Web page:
The pound stabilised on Tuesday in the wake of some hawkish comments from a Bank of England (BoE) policymaker.
This came in the wake of a vote in the House of Commons to back a second reading of the government’s controversial bill granting it power to unilaterally alter the Northern Ireland protocol. A move which many GBP investors fear could trigger a UK-EU trade war.
Extending these losses in the middle of the week were comments from Bank of England (BoE) Governor Andrew Bailey.
Speaking with other central bankers at the European Central Bank’s Sintra forum, Bailey’s comments proved much more dovish than his peers in the ECB and Federal Reserve.
Bailey warned inflation in the UK is likely to remain higher for longer than either the US or Eurozone. While at the same time, Bailey’s newest colleague, Swati Dhingra, suggested the bank’s approach to future interest rate hikes should be ‘gradual’.
The pound’s downward trajectory then persisted through the end of the week, with a gloomy mood and weaker-than-expected manufacturing PMI keeping the pressure on Sterling.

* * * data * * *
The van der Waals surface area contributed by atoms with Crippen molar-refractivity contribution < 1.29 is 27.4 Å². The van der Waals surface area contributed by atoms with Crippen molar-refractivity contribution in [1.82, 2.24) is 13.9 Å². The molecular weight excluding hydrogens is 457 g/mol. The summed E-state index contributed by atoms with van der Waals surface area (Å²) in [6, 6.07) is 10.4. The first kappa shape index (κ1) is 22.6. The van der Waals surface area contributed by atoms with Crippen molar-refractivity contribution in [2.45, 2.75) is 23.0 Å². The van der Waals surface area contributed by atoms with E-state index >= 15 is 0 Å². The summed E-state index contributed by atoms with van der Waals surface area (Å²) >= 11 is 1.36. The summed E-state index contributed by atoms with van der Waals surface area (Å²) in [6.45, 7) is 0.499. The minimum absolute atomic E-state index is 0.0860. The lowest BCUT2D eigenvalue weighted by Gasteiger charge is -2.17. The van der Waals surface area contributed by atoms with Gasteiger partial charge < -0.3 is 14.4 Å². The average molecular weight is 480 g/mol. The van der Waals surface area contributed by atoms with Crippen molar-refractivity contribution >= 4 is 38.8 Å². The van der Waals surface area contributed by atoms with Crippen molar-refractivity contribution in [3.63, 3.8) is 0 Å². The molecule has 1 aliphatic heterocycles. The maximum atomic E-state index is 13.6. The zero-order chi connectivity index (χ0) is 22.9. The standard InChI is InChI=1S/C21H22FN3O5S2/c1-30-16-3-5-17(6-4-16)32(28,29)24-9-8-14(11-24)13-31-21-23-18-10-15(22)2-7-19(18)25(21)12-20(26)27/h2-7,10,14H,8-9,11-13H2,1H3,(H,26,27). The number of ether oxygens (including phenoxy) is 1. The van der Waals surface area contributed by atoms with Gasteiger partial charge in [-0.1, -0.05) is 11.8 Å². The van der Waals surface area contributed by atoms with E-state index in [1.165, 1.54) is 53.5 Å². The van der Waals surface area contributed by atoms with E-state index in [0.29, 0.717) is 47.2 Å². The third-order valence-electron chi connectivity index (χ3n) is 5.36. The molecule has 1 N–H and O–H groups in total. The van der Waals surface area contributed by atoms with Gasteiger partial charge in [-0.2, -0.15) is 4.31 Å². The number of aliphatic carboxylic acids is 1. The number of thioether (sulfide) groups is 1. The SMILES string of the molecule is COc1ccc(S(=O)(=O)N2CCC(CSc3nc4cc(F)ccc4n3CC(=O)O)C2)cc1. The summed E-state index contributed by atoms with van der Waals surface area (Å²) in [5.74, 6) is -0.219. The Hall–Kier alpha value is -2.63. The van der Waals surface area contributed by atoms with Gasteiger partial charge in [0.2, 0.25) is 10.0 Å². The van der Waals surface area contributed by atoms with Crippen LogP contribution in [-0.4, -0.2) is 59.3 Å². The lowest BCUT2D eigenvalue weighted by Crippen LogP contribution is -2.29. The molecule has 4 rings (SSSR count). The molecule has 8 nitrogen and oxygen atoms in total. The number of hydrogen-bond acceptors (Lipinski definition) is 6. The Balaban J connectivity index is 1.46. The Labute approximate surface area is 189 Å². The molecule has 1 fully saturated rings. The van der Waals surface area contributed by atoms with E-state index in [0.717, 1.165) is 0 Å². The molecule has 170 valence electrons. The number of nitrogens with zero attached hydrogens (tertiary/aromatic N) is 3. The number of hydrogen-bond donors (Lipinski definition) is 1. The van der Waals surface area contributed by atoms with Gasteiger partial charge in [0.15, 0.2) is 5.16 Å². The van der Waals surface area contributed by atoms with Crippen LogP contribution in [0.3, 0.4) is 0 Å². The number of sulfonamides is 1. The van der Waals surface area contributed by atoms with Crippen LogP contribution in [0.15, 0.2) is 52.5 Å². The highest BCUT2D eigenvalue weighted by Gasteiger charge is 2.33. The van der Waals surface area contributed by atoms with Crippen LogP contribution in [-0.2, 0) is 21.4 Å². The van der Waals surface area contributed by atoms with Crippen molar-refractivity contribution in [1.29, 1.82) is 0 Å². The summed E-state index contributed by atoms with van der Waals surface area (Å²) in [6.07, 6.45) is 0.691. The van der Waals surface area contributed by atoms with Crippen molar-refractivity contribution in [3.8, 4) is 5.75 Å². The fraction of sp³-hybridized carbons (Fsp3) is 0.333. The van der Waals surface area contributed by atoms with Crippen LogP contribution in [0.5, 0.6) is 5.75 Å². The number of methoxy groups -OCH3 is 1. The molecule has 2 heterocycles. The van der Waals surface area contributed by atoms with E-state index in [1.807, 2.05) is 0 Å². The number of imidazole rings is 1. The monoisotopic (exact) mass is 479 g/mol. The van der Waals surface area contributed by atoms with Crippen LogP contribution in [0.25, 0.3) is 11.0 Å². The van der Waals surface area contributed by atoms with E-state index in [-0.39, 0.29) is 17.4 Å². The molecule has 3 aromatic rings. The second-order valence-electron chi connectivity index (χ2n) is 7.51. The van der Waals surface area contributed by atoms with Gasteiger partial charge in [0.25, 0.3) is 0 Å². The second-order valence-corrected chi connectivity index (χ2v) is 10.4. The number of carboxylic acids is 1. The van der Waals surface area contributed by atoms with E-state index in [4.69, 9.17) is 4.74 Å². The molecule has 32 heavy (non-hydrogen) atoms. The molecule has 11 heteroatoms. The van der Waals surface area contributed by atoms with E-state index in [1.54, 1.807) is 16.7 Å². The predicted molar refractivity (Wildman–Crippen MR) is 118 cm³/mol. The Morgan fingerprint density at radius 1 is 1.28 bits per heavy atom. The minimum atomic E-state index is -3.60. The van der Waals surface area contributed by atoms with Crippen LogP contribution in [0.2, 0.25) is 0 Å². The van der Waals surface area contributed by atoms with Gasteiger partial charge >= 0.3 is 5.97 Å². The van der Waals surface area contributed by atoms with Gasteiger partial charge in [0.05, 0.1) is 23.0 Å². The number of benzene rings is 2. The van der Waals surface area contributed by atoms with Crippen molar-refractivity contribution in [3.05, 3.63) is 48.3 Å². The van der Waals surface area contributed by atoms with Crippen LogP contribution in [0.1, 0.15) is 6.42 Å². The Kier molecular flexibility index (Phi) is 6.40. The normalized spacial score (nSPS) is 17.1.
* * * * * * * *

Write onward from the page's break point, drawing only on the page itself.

A series of speeches by BoE policymakers may act as the main catalyst of movement in the pound this week. Will a broadly dovish tone push GBP exchange rates even lower?
Elsewhere we may see domestic politics influence Sterling sentiment, as Boris Johnson faces fresh criticism over his appointment of Chris Pincher as deputy chief whip of the Conservative party amidst allegations of inappropriate behaviour by Pincher.
Joining the corporate trading desk in 2007, Phil now over sees all of Currencies Direct’s corporate dealing activity. Having gained experience working with hundreds of businesses to optimise international payments processes and execute comprehensive risk management strategies, Phil currently works with a portfolio of corporate clients whilst managing Currencies Direct’s overall market exposure
Phil has FCA approval and has completed the Certificate in International Treasury Management (CertiTM)